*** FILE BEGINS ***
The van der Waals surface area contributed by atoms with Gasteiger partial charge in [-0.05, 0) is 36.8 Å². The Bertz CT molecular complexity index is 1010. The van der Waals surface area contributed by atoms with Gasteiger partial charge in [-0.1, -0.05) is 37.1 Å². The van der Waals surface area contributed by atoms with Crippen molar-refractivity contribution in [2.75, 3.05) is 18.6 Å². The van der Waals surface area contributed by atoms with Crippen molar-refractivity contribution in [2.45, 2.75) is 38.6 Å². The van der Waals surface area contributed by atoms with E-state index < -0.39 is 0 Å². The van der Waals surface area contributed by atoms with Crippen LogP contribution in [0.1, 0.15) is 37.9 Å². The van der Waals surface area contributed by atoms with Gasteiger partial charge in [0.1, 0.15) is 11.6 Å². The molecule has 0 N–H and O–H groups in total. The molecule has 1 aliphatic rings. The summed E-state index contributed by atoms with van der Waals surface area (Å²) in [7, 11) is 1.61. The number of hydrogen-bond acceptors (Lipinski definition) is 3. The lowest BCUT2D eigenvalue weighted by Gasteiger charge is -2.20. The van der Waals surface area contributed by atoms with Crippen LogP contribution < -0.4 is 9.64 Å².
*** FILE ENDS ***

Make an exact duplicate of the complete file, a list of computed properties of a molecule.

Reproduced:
The van der Waals surface area contributed by atoms with Gasteiger partial charge in [-0.05, 0) is 36.8 Å². The Bertz CT molecular complexity index is 1010. The van der Waals surface area contributed by atoms with Gasteiger partial charge in [-0.1, -0.05) is 37.1 Å². The van der Waals surface area contributed by atoms with Crippen molar-refractivity contribution in [2.75, 3.05) is 18.6 Å². The van der Waals surface area contributed by atoms with Crippen molar-refractivity contribution in [2.45, 2.75) is 38.6 Å². The van der Waals surface area contributed by atoms with E-state index < -0.39 is 0 Å². The van der Waals surface area contributed by atoms with Crippen LogP contribution in [0.1, 0.15) is 37.9 Å². The van der Waals surface area contributed by atoms with Gasteiger partial charge in [0.1, 0.15) is 11.6 Å². The molecule has 0 N–H and O–H groups in total. The molecule has 1 aliphatic rings. The summed E-state index contributed by atoms with van der Waals surface area (Å²) in [7, 11) is 1.61. The number of hydrogen-bond acceptors (Lipinski definition) is 3. The lowest BCUT2D eigenvalue weighted by Gasteiger charge is -2.20. The van der Waals surface area contributed by atoms with Crippen LogP contribution < -0.4 is 9.64 Å².